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Who needs my SQL server?

Kaspersky Lab Expert
Posted August 25, 13:40  GMT
Tags: Malware Statistics, Vulnerability Statistics, Microsoft

We all know that cybercriminals will target anything and everything they can reach. And at Kaspersky, we also know that a lot of IT admins don’t look after their Internet resources. Sad but true – ask an admin if their servers are protected, and you’ll often get the answer, “Oh, come on, who needs my SQL server?”

A few months ago we set up a new honeypot (http://www.mwcollect.org) in our Japanese research centre in Tokyo. The honeypot is mainly used to collect malicious Windows executables, which it does pretty well by emulating shellcode when it finds network exploits. A side effect of using the honeypot to listen on all ports is that we get statistics (as well as unexpected data) coming in on various network ports of the host, which has a global IP address.

This graph shows the number of attacks and unwanted connections on specified ports of our server. It shows the ten ports most commonly used, but even the least commonly targeted port (in this case, port 1130) gets about 16 connections a day.

Here’s a table of the common services using each port:

Hopefully, this proves what seems to us to be obvious – there’s someone on the Internet who wants your SQL server! (And a few other things besides…) And the data above shows that there are a lot of bad guys looking for backdoored orphaned hosts on the internet. Some of them are trying to find Backdoor.Win32.Noknok, while others are trying to break in through legitimate services like Radmin and Windows Remote Desktop.

Maybe you’re wondering just who it is who is looking for badly protected resources? Here’s another graph with those details, showing how many connections different countries make to our honeypot every day:

Take a minute to compare it to the previous graph! You can see that the number of MSSQL attack attempts is mirrored by attacks coming from China. And recently, South Korean hosts have joined this massive attempt to exploit the service.

Running a honeypot helps us get valuable data; we’re kept busy analyzing it and crunching the numbers, and finally, it’s a cheap form of entertainment. Our honeypot is running on 500MHz Pentium III CPU with 384 Mb RAM, which nowadays probably costs less than $100. So if you’re thinking of throwing out some really old, slow hardware, consider setting up a honeypot! ;-)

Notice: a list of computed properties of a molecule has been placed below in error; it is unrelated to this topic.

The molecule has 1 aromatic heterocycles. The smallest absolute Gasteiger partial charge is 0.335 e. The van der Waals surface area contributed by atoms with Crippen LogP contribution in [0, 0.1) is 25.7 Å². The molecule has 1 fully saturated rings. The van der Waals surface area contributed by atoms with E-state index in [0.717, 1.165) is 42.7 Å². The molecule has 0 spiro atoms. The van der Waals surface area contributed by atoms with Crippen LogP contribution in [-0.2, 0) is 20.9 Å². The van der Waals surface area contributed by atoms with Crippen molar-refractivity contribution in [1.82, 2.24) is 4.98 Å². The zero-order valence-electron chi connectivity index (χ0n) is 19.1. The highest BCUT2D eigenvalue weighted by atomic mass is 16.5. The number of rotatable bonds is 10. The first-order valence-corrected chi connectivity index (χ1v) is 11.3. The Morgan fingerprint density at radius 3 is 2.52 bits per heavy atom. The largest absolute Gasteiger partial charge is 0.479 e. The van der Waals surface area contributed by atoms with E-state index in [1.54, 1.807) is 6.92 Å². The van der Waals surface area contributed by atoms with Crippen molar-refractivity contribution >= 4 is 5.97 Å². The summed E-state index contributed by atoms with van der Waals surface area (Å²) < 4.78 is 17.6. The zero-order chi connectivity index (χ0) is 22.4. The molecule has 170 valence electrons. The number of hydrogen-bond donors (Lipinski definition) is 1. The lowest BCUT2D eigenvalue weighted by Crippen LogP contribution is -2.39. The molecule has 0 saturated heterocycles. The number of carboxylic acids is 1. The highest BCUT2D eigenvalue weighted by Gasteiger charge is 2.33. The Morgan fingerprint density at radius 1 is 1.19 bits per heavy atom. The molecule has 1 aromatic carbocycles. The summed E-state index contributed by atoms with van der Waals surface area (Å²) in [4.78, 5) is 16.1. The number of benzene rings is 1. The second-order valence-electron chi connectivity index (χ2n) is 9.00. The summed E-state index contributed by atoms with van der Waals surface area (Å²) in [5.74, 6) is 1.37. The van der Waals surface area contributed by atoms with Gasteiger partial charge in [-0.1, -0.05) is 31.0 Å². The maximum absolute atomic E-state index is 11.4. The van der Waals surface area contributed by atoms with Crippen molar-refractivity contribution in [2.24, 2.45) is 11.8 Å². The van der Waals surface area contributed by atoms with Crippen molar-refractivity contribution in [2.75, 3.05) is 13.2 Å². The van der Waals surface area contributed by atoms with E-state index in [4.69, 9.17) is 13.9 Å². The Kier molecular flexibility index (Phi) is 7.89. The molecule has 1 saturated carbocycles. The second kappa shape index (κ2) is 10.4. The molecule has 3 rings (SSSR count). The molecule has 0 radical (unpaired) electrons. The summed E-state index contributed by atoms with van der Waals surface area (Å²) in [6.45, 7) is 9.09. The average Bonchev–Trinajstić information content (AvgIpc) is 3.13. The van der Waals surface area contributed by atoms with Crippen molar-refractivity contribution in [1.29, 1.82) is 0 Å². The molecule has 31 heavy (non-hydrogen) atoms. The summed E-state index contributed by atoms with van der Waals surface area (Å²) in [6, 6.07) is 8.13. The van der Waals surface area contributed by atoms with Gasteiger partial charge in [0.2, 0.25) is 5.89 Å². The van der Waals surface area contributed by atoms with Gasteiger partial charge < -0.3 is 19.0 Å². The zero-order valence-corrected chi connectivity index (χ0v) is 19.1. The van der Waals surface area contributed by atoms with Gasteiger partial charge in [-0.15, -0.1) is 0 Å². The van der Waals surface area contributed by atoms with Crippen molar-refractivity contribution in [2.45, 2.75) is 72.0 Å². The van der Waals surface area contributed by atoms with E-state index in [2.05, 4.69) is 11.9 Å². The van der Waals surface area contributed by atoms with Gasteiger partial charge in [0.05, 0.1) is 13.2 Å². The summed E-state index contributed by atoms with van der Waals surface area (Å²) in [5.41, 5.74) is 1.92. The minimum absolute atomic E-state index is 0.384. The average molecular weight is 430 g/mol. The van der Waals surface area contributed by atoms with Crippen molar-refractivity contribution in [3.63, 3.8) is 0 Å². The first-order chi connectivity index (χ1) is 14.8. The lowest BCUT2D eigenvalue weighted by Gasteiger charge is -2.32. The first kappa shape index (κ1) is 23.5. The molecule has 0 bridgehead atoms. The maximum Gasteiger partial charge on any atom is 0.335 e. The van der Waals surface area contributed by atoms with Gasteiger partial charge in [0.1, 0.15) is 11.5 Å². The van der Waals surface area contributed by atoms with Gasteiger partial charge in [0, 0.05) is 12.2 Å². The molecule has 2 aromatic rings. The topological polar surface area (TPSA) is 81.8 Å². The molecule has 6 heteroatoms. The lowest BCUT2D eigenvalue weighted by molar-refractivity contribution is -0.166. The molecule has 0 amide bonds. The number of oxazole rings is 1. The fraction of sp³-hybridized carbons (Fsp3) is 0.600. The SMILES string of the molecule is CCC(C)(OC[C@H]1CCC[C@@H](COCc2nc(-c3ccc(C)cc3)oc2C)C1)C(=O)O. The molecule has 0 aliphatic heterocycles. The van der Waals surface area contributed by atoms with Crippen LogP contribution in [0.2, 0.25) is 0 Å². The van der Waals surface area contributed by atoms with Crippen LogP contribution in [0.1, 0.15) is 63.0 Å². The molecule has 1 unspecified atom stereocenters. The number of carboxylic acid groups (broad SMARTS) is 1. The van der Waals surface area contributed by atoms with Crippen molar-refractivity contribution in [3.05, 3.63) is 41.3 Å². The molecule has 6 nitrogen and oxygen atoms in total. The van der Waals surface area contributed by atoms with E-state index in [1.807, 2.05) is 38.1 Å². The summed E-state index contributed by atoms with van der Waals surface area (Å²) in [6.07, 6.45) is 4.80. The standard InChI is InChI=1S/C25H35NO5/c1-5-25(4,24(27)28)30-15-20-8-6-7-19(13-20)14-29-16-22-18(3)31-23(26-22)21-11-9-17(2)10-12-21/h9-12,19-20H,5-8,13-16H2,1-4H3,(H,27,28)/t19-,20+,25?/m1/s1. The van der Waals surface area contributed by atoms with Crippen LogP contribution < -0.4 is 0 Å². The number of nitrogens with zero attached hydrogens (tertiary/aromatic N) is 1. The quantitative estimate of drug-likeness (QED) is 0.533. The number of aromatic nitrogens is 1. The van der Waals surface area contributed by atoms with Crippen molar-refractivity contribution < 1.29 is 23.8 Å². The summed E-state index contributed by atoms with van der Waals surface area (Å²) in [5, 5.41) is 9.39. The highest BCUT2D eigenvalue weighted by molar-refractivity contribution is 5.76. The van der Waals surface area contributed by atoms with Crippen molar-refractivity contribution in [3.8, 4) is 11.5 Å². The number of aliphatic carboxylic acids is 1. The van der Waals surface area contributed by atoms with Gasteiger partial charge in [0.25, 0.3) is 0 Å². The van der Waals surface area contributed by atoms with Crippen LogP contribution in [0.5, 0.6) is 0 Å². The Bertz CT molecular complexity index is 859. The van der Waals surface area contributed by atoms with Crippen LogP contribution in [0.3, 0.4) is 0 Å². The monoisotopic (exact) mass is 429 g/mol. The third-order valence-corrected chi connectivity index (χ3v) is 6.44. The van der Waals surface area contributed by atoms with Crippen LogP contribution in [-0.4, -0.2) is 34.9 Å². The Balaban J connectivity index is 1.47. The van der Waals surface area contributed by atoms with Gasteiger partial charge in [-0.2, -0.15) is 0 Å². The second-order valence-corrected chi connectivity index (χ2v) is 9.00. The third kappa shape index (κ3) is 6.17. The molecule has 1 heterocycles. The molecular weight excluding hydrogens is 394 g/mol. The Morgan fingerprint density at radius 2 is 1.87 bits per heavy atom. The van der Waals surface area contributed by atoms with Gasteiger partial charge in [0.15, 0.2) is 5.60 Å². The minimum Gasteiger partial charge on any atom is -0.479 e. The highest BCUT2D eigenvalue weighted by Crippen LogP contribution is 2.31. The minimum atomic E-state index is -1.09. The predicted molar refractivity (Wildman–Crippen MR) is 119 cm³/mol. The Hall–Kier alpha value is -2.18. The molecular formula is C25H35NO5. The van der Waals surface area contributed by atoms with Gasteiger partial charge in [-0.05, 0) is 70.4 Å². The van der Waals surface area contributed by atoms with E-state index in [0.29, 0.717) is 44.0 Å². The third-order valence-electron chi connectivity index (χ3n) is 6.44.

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2010 Aug 28, 02:40

Attacks on daily basis

Here is extraction from KIS 2011 I got daily two or three times, not neceserly from the same address. I am private user not company.

26.08.2010 22:19:14
Unknown Denied: Intrusion.Win.MSSQL.worm.Helkern UDP from to local port 1434

My Internet Session is on HSDPA of one Austrian provider and the modem is chinese (ZTE) about which I always got from KIS 2011 (an false postive or maybe not ?? ) but I am not so sure what that (modem) software do. It is splited in few applications with granted access to OS kernel.
a few ip addresses from which comes the attack:

Edited by Filip Prlja, 2010 Aug 28, 10:00


Costin Raiu

2010 Aug 31, 21:11

Re: Attacks on daily basis

Hi Filip!

Helkern (aka Slammer) spreads over UDP connections to port 1434, interestingly, this is different from Vitaly's observations which are regarding port 1433 TCP.
Helkern is currently part of the Internet background noise, with most infected machines in Korea and China indeed. In theory, you should be OK if you do not run MS-SQL and/or have an updated version.


Thiago Marques

2010 Aug 27, 16:39

SQL Attacks

I have found a lot of Malware Banker in Brazil that uses MSSQL to store all stolen data, but they uses their own databases. It's possible that they're looking for it for this purpose.



2010 Aug 27, 15:53

SQL attacks

It would ineed be very interesting to see details on the types of these attacks. Maybe a little MSSQL Server-Emulator could be built for this.


Costin Raiu

2010 Aug 26, 14:21

SQL attacks


Did you research what kind of attacks are you seeing on the port 1433? Are these password bruteforcing attacks or machines infected with Worm.Java.Spida.a and other similar worms?

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